Never Forgetting the First Time
As I settled into a comfortable groove at mile 6 of my first half-marathon, I heard an engine humming behind me and then a voice over a loud speaker.
“You! You need some water? You… Need… Some… WA-TER?”
I looked back and saw that I had a tail: The race ambulance.
Though I had a well-earned rep of being slower (and wider) than most runners and my taper felt more like burn-out, I had stuck to my training program, logged the 10- and 12-milers, and was gunning for a good go. I hit the race’s halfway point feeling fresh, but then my self-fulfilling prophecy arrived in the form of bull-horning EMTs who kicked the snot-rockets out of my confidence and downgraded my pace from slow to sorry.
In my first test of endurance, I showed up as the plodding parade horse being followed by men with shovels.
Since that day some 10 years ago, I’ve managed a few minor milestones—I bettered my half-marathon time in the same race two years later, and I even completed a Half-Ironman a few months after that (albeit very slowly). But the truth is that I’m as comfortable with long distances as Meb would be at nose tackle.
It’s not that I’m a total slug. (I play half-court hoops twice a week, do a sports-conditioning workout once a week, and lift weights pretty regularly. And I mostly write about health and fitness; here’s a fun story I did for RW about what runners can learn from other athletes.) It’s just that I kinda move like one.
So why am I here? For the same reason I imagine many first-time marathoners are: To challenge, or to change, or maybe to do both. I want to prove I can cover 26.2 miles, but I also want to do it by avoiding the fried feeling of running too much. During the year, I’m not only going to write about my quest to complete a fall marathon, but I’ll also cover all of the cross-training techniques I’ll use to mix in with my miles. I’ll experiment with slosh pipes, tire-flipping, pool plyometrics, BOSU balls, bikram yoga, and wacky workouts that can make runners of all levels faster, stronger, and better.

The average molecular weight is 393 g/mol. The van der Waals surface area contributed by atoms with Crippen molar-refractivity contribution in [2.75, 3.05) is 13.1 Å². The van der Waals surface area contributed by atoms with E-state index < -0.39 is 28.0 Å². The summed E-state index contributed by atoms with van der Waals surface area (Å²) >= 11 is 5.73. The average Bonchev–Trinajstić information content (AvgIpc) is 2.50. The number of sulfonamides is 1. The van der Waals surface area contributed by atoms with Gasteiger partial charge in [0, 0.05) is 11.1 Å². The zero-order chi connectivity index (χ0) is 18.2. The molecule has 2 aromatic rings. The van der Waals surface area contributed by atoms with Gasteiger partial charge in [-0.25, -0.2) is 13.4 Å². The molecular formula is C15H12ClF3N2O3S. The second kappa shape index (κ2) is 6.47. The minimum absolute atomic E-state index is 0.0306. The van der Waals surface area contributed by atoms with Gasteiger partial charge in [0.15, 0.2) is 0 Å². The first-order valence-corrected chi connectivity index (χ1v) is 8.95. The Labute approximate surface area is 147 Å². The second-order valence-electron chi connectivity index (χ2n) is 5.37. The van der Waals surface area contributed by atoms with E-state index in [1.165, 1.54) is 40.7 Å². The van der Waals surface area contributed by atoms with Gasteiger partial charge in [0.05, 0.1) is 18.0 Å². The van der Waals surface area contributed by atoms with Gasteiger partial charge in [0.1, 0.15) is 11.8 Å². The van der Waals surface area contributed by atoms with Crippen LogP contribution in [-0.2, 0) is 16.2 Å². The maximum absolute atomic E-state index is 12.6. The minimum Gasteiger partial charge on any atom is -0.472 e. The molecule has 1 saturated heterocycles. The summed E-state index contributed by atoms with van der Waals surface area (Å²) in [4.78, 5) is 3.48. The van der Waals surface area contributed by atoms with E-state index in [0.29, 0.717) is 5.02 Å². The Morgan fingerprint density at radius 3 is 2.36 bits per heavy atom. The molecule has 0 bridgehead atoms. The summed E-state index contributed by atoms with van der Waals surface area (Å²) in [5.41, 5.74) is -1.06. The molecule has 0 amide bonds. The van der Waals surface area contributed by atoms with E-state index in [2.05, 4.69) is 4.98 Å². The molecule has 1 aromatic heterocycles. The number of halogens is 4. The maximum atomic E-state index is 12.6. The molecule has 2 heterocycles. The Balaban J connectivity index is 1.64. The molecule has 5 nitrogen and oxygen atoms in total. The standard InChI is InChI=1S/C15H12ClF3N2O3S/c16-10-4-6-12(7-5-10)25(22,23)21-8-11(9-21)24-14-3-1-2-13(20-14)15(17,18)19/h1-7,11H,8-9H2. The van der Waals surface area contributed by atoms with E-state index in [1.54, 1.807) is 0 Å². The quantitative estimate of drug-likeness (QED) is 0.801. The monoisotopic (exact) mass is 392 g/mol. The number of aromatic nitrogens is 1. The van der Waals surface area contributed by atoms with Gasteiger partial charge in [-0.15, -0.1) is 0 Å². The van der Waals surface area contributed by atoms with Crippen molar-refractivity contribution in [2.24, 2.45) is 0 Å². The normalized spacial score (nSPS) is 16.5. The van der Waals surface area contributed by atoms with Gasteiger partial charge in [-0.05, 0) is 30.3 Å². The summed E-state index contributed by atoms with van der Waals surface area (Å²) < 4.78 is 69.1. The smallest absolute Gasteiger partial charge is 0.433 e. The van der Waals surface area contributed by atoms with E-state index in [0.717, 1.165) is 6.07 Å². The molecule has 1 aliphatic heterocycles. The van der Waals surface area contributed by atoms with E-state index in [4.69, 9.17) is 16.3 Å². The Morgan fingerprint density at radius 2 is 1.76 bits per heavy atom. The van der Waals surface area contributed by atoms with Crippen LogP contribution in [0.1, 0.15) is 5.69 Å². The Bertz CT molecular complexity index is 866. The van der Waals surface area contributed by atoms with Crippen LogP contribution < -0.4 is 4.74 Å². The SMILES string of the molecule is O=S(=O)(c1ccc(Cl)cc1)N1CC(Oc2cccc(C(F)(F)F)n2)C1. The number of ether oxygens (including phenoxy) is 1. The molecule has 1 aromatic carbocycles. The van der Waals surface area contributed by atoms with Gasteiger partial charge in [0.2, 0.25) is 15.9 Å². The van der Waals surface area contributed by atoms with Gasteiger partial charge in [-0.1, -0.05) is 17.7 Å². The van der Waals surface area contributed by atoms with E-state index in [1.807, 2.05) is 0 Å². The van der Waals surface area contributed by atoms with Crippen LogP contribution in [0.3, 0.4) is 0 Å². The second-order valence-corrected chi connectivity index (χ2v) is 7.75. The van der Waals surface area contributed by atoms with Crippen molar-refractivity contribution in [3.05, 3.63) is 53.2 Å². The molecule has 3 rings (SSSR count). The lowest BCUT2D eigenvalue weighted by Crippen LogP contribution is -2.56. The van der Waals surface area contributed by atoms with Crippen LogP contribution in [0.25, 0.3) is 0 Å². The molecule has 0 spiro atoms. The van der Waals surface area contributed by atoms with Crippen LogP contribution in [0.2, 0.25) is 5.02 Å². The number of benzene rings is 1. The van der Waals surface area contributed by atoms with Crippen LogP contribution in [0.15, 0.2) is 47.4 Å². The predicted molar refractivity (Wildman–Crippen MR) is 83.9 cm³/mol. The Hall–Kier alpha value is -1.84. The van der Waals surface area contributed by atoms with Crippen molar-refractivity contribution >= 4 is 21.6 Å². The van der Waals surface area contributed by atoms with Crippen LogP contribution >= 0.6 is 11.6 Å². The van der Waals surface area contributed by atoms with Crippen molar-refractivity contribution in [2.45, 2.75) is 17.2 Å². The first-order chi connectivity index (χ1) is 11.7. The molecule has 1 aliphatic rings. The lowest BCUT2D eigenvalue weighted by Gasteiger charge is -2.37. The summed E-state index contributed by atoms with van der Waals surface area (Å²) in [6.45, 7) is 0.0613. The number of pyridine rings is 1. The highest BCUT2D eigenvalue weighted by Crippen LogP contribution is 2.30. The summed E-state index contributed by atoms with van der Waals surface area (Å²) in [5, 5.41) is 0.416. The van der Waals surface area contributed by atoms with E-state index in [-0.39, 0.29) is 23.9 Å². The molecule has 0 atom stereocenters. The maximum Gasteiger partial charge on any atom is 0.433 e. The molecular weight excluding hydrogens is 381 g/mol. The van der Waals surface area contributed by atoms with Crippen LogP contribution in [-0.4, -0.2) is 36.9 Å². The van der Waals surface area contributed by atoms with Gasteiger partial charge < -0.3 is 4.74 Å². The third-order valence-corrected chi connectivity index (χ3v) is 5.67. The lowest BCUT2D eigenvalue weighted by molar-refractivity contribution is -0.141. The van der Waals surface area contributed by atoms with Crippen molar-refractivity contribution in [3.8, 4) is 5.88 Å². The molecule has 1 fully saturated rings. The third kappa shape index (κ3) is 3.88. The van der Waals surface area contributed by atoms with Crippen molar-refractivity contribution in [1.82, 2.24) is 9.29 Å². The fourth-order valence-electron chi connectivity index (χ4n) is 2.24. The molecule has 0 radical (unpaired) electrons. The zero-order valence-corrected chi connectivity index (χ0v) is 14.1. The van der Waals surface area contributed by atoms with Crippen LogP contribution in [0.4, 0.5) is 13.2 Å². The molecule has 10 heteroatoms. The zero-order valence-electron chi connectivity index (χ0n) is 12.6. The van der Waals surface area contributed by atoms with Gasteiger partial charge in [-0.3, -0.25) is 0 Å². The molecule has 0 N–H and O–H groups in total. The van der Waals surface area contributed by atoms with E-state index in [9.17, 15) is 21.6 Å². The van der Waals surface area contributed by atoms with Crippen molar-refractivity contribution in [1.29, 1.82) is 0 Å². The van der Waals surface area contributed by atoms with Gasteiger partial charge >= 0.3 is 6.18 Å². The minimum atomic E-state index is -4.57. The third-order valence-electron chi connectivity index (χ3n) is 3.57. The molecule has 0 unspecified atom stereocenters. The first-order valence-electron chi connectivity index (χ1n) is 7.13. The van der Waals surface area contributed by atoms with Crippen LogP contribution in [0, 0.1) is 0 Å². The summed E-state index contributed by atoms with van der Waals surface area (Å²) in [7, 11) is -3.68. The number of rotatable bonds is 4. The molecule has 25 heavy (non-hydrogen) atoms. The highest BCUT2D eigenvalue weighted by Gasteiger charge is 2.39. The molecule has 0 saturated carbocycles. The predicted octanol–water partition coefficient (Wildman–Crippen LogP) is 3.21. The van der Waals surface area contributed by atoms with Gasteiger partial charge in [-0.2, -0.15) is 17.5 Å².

No matter what techniques I’ll use, I know I’ll have to deal with obstacles along the way, like the one that came at about mile 11 of that first half-marathon. I was trudging up a quarter-mile hill when a car, driven by a co-worker who was well on his way home after finishing the race, pulled up alongside me as I neared the top of the hill.
“Spiker,” he said, his eyes agonizing over the news he had to break. “I think you missed a turn.”
I looked back down the hill to see how far off-course I was, and that’s when I saw them: The walkers. Sonuva thigh-chafer! First, ambulance surveillance, now I’m getting smoked by people who didn’t train five days a week for the last five months.
I raced back down the hill in the right direction and eventually finished ahead of the walkers. /// insert pity fist bump /// The next morning, my co-worker fired off an angry e-mail to the race directors, explaining how cruel it was that the turns weren’t well-marked. I had run the hardest race, he said, because of the extra miles and minutes.
Though I blamed nobody except myself for my mistake, I remember what he did, and I also remember that I had two much faster buddies waiting (and waiting… and waiting…) to greet me at the end. So as I run, lift, climb, stretch, throw, pedal, and play my way to a fall race day, I’m excited to know what the spirit of the running community is all about.
Only you can be responsible for your training, your body, and your performance, but somebody will always have your back.
Even if you are the back.
You can follow Ted Spiker on Twitter at @ProfSpiker.